What then of those pesky Christians, like myself, who insist on praying in public, even daring to say grace at restaurants? Aren't they failing to follow Jesus' command to pray "in secret?" No, that is still missing the point. Jesus praises people who pray in public, like the humble tax collector in Luke 18:10-14
two men went up into the temple to pray; the one a Pharisee, and the other a publican. The Pharisee stood and prayed thus with himself, God, I thank thee, that I am not as other men are, extortioners, unjust, adulterers, or even as this publican. I fast twice in the week, I give tithes of all that I possess. And the publican, standing afar off, would not lift up so much as his eyes unto heaven, but smote upon his breast, saying, God be merciful to me a sinner. I tell you, this man went down to his house justifiedAnd, of course, Jesus Himself gives us an example of a man who prays in public, even in a place as public as His Cross and even in "a loud voice,"
And when Jesus had cried with a loud voice, he said, Father, into thy hands I commend my spirit: and having said thus, he gave up the ghost. (Lk 23:46)
So what then is Jesus talking about back in Matthew 6:6? We find out by reading in context, especially the immediate context of Matthew 6
By reading more than just one verse ripped out of context we see that Jesus isn't condemning public prayer (the kind of which He commands His followers to preform at the Last Supper), but is condemning hypocrisy, condemning those who use public prayer not to commune with God but to gain the "glory of men."
Which brings us right back around to the seemingly unrelated first part of the question, if the Bible was the word of God, wouldn't it be easy to understand, even when ripped out of all possible context?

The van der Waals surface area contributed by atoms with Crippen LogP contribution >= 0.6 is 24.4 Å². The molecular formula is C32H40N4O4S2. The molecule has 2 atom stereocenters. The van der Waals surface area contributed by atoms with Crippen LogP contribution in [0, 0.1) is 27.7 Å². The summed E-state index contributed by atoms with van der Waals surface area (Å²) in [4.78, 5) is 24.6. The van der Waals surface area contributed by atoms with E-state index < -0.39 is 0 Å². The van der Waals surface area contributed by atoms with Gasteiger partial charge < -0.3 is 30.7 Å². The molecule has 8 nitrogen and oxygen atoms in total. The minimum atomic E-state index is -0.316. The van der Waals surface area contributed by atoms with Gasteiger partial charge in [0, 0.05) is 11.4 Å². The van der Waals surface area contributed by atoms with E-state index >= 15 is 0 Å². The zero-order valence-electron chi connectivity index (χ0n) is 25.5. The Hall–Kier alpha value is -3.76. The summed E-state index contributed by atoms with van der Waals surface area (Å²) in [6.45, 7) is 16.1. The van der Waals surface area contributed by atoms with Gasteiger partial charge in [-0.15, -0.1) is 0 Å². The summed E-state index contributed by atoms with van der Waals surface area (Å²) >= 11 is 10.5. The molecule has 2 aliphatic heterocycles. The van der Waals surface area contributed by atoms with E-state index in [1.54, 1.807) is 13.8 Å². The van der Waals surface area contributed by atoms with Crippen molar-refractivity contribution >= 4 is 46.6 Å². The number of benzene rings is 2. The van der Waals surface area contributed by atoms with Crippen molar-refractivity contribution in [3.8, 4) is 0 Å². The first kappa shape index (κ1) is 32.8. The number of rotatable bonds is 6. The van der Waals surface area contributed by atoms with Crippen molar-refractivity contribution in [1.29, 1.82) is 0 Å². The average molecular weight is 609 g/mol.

Of course the answer lies not in the Bible but in the reader. All books, even the inspired books of the Bible, are only understood by men through readers. Thus there are two elements that make up whether a book is easily understandable, the book itself and the person reading the book. The Cat in the Hat is easily and immediately understood, unless your illiterate, then it too is a puzzle. Does that mean the The Cat in the Hat is a difficult book? Not intrinsically, but it can be for some readers. In much the same way, there is nothing deficient about the Bible because a certain person can't understand it, there just may be something deficient, however, about the way the reader is going about trying to understand it.
Which of course leads us back to the wisdom of God, who, knowing that an inerrant book would be worthless without an infallible reader to go along with it, provided us with both - the Bible and the Church, we needed both, He provided both. The Bible is the inerrant message that God wants to get across to humanity. The Church is the infallible communications system that gets that message across to all people at all times without scrambling it. To try to take the Bible without the Church would be like watching an HD movie on a SD TV and complaining that "a modern company ought to be able to produce a movie with better quality graphics!" It might not be the movie, it might just be the system you are trying to play it on.
Besides, is "easy to understand" really the hallmark of divine inspiration? If so I can't remember the passage in the Bible or the Fathers that asserts it. And wouldn't that line of thinking prove too much? Wouldn't our The Cat in the Hat then be a candidate for canonization (few books are easier to understand)? And, from looking around at the universe He created (think of DNA, solar systems, constellations, bee hives, or the human brain), is simplicity really His calling card? Or would the atheist, if the Bible was so utterly simple as to be impossible to misunderstand, then just cry out, "that!? You're saying that book is the Word of God? Why it is too simple to be written by anything but a third grader! I'd expect more of a "perfect being." Yes, something tells me that is exactly what we'd hear. I suppose some people are apt to never be satisfied.